One of the mysteries of the English language finally explained.
1A process for making high-quality prints from a sheet of light-sensitive gelatin exposed photographically to the image without using a screen.as modifier ‘collotype printing’
- ‘Printing high quality collotype illustrations for books was a decent size industry at one time.’
- ‘Four bare-chested pressmen labor in a small room with a huge collotype printing press.’
- ‘That is because, at the time, the collotype process was developing rapidly in our country.’
- ‘A higher, and more expensive, process is collotype printing, in which the photographic image is transferred to a gelatine-covered glass plate which accepts printing ink in different and subtle degrees.’
- ‘Therefore it's no wonder only a handful of collotype studios are still existing in the world today.’
- 1.1 A print made by the collotype process.
- ‘Upon his return to Germany in 1886, Cronau published, in two parts, a portfolio of collotypes based on his best drawings.’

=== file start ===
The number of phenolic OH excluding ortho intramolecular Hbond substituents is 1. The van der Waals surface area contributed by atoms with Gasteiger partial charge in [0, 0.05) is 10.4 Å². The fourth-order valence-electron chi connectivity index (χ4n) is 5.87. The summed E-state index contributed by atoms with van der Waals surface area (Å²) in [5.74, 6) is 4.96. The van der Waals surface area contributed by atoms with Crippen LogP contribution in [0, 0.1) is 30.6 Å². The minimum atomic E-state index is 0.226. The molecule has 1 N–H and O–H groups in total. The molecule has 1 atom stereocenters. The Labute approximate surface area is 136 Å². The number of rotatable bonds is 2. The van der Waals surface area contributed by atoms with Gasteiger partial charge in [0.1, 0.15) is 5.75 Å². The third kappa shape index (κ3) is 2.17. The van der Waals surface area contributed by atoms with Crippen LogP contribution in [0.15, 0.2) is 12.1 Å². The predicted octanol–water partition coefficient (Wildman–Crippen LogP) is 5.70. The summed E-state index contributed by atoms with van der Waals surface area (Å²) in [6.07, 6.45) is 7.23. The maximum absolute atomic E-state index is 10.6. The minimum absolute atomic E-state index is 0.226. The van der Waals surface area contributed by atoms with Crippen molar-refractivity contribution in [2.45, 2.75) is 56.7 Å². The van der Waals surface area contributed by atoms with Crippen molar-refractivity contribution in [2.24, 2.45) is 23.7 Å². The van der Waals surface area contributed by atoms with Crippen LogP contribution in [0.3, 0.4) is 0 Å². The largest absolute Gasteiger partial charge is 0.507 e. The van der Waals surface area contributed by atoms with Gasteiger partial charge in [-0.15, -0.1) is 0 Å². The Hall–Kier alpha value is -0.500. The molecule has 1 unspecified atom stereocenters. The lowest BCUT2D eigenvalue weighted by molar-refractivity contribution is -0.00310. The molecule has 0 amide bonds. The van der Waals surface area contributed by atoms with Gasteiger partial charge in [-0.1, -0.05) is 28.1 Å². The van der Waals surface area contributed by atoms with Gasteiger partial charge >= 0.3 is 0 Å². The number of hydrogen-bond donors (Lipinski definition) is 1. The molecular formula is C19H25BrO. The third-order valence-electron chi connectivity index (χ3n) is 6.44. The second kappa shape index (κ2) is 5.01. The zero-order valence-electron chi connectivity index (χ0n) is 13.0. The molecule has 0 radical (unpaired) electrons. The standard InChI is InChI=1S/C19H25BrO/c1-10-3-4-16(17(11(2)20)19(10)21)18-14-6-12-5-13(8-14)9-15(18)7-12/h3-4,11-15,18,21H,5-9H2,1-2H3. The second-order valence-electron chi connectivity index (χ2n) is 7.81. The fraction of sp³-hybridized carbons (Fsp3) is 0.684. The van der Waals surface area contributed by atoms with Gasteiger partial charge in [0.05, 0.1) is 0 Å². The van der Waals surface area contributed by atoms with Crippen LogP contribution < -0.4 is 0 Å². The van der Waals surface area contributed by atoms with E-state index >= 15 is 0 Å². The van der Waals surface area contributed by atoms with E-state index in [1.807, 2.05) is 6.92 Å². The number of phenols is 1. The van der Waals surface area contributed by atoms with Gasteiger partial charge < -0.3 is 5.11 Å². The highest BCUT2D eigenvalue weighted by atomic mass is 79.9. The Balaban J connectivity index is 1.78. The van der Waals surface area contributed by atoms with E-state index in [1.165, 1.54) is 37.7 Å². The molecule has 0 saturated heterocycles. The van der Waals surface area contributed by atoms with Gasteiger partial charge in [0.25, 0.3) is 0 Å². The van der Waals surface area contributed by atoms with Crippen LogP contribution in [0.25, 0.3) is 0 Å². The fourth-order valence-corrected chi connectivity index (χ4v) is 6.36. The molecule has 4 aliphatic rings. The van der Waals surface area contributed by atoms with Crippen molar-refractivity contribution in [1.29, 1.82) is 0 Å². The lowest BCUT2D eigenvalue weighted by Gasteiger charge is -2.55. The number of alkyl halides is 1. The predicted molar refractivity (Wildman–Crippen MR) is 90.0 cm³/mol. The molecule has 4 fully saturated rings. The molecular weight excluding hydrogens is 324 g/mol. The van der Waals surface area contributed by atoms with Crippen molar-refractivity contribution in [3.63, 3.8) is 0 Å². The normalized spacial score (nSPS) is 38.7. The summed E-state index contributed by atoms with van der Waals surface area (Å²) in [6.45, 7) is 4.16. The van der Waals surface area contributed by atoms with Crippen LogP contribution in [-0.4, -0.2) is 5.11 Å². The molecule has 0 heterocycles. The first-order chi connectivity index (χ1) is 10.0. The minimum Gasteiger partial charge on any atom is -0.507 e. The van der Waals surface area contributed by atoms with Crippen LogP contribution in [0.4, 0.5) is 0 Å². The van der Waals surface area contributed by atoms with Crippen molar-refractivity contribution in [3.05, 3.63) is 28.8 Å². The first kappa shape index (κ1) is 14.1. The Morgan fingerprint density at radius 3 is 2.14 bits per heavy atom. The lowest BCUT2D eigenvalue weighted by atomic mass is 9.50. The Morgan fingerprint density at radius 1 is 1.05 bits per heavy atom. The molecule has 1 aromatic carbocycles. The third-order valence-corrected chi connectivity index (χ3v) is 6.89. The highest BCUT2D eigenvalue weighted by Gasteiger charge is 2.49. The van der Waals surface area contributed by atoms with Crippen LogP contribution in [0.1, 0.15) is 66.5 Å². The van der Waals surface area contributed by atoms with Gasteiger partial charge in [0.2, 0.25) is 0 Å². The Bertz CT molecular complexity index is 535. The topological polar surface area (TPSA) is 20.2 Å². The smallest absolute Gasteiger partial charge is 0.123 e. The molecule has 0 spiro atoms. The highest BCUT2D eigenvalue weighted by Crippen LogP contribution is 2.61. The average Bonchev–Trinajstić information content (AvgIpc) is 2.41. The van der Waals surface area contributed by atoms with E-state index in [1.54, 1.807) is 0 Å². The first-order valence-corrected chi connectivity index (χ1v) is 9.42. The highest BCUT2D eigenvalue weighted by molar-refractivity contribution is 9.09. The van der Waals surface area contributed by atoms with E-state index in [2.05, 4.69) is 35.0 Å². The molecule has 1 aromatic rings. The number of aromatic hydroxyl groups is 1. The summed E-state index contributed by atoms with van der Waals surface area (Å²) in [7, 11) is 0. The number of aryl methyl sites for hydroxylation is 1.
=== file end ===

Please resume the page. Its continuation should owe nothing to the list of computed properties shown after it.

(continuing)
- ‘On loan from a private collection, these images-in a wide variety of formats including collotypes and hand-tinted photographs-show Huffman's skills and the various stages of his career.’
- ‘A distillation occurs in the self-portrait Palindrome, a collotype that Hamilton laminated in the lenticular acrylic used in 3 - D postcards.’
- ‘The ink used in collotypes was generally black, but colors were used in intaglio printing.’
- ‘Postcards with ` Albertype’ printed on back are collotypes and usually date to the earlier 1900s.’
Late 19th century: from Greek kolla ‘glue’ + type.
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